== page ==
Enterprise batch records: A mechanism for traceability
In the second of three parts, we consider how you can add a new level of thoroughness to your product records.
Last time, I mentioned several reasons why enterprise batch records are such a good idea and how you can use them to connect upstream to your suppliers and downstream to your customers. That takes the traceability idea to the next level and links the enterprise batch records to your supply and distribution networks, giving you real supply chain traceability. So, let’s talk about it a bit, and emphasize why that approach is so much more than simple lot genealogy.
You probably know a lot about supply chain traceability. Most everyone is doing it and there are lots of solutions out there that work really well.
You can see some of the best solutions whenever you ship a package using UPS or FedEx. They have bar code labels and scanners that can track your package through every place that it goes. In fact, they can tell you at any time exactly where you package is and give you a complete list of where it’s been, when it’s going to be delivered, and when it was at each stop along the way.
It took them a long time to get to that level of sophistication, but when it comes to manufacturing, you need a lot more than a supply chain solution meant to track packages.
You need something in the manufacturing plant that captures everything that goes on in the manufacturing plant, not just the movement of materials around the floor. You need a solution that records the transformation of those materials into a finished product and tracks everything in the process including labor, equipment, materials, and so on.
Enterprise batch records capture everything that went into manufacturing the product, even including things like maintenance, cleaning, quality, and safety. Everything you need to know exactly what happened to in the manufacturing plant to get from raw materials to finished product – to get from receiving dock to shipping dock.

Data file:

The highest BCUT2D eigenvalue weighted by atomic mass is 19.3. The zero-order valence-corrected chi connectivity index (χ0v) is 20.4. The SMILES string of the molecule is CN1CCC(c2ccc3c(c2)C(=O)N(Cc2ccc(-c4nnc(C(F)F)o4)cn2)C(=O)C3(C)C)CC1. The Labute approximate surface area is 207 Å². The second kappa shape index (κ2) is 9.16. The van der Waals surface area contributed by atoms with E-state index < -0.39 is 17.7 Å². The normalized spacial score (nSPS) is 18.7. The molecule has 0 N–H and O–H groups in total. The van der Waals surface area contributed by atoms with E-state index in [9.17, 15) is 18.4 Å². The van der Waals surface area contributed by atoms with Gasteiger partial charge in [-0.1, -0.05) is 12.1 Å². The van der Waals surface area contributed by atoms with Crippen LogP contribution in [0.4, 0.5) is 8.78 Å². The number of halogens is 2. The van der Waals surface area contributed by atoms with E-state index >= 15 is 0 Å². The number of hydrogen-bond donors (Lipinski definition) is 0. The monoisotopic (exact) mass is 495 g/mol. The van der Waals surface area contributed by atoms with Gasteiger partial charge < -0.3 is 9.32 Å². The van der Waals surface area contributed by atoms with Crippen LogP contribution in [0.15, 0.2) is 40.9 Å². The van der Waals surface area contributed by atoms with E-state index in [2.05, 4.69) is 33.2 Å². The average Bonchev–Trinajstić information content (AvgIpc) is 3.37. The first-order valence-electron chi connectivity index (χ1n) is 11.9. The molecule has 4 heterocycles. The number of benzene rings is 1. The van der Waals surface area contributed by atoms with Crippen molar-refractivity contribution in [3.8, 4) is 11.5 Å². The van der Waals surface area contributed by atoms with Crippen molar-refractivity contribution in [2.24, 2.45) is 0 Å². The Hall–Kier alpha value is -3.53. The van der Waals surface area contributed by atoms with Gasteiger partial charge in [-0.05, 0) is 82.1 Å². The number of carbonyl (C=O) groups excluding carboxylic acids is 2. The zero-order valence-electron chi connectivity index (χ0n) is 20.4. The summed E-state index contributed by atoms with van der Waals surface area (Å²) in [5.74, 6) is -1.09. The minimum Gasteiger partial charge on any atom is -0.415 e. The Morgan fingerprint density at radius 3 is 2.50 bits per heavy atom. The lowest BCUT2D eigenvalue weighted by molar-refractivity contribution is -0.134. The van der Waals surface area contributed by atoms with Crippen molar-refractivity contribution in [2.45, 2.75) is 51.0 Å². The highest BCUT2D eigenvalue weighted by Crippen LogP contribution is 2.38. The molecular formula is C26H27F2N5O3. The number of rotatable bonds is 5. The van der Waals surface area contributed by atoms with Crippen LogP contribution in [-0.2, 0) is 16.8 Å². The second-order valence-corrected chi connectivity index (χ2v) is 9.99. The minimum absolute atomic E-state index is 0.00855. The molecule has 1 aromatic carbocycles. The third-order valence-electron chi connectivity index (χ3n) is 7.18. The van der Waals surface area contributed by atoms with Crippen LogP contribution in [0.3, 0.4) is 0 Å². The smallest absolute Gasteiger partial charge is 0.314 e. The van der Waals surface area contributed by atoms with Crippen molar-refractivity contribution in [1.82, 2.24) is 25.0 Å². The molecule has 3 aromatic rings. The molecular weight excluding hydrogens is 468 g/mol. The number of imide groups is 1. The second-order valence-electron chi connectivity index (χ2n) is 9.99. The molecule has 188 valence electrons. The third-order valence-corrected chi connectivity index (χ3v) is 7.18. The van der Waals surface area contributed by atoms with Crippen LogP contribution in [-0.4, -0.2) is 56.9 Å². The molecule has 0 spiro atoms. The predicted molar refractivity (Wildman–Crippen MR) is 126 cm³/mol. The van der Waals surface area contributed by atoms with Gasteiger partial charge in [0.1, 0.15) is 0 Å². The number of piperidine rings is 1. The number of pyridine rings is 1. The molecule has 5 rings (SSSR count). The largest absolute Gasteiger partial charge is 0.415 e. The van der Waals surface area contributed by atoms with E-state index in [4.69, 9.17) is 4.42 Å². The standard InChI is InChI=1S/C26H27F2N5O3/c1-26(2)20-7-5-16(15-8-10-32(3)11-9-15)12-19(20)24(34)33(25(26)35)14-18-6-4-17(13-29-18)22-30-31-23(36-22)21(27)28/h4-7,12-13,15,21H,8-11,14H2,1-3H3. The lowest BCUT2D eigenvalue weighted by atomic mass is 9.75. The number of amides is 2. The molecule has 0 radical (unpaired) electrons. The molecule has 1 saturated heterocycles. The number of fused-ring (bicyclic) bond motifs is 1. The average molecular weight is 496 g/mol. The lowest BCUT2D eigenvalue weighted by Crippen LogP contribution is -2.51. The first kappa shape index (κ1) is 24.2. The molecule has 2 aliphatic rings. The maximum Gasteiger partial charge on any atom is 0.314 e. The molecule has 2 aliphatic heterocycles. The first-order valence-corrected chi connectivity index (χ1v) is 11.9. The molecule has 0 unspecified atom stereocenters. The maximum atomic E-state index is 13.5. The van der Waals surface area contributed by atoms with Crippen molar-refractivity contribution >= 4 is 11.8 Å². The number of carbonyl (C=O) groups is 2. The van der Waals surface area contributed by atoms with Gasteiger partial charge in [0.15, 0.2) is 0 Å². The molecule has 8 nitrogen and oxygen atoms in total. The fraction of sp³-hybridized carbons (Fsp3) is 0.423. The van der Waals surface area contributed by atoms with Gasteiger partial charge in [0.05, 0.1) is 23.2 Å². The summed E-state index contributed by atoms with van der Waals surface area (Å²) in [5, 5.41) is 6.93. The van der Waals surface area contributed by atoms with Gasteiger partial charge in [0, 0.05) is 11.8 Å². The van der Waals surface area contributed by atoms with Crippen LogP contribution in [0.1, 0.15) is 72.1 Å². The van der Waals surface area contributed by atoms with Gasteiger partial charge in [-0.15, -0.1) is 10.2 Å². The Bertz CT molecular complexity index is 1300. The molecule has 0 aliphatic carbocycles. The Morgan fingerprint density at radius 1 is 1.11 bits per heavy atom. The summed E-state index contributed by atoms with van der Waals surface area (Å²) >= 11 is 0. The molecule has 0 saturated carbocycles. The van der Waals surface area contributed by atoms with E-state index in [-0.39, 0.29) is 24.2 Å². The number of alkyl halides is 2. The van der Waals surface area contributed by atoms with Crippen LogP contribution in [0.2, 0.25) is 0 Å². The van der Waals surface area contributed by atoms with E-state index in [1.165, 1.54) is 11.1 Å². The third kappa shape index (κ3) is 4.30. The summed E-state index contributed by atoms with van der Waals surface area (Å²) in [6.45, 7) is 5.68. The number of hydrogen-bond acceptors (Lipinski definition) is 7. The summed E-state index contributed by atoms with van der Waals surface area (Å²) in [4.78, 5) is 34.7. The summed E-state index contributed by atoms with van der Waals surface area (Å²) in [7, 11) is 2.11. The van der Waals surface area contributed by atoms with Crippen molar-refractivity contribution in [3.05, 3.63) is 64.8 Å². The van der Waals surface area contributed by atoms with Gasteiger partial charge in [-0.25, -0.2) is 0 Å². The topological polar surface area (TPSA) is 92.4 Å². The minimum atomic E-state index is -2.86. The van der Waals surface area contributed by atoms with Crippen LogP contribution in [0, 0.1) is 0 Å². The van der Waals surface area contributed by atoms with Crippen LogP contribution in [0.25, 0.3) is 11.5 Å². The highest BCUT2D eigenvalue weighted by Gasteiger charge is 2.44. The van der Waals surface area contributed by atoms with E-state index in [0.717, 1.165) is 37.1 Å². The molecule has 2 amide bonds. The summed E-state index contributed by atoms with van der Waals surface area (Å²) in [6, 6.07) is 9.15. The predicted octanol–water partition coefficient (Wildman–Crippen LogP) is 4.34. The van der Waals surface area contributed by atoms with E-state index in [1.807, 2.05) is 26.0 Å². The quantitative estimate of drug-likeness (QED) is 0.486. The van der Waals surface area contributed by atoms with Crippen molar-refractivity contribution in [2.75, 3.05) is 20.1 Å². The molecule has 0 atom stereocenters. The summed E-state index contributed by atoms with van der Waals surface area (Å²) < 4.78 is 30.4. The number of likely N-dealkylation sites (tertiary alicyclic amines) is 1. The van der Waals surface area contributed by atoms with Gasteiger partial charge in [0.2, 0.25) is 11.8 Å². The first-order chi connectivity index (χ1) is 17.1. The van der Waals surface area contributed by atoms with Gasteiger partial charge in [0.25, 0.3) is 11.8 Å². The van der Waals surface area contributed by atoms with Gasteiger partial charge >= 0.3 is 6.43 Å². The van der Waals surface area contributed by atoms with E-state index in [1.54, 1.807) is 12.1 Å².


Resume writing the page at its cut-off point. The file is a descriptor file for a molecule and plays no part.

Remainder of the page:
Taken all at once, this could be overwhelming but you can move step by step. Start small and build up as you go, and it’s actually pretty easy.
Next week we will consider what questions to ask to select what goes into your records. So, for now, good luck and have fun.
This post was written by John Clemons. John is the director of manufacturing IT at MAVERICK Technologies, a leading automation solutions provider offering industrial automation, strategic manufacturing, and enterprise integration services for the process industries. MAVERICK delivers expertise and consulting in a wide variety of areas including industrial automation controls, distributed control systems, manufacturing execution systems, operational strategy, business process optimization and more.
- Events & Awards
- Magazine Archives
- Oil & Gas Engineering
- Salary Survey
- Digital Reports
- Survey Prize Winners
Annual Salary Survey
Before the calendar turned, 2016 already had the makings of a pivotal year for manufacturing, and for the world.
There were the big events for the year, including the United States as Partner Country at Hannover Messe in April and the 2016 International Manufacturing Technology Show in Chicago in September. There's also the matter of the U.S. presidential elections in November, which promise to shape policy in manufacturing for years to come.
But the year started with global economic turmoil, as a slowdown in Chinese manufacturing triggered a worldwide stock hiccup that sent values plummeting. The continued plunge in world oil prices has resulted in a slowdown in exploration and, by extension, the manufacture of exploration equipment.
Read more: 2015 Salary Survey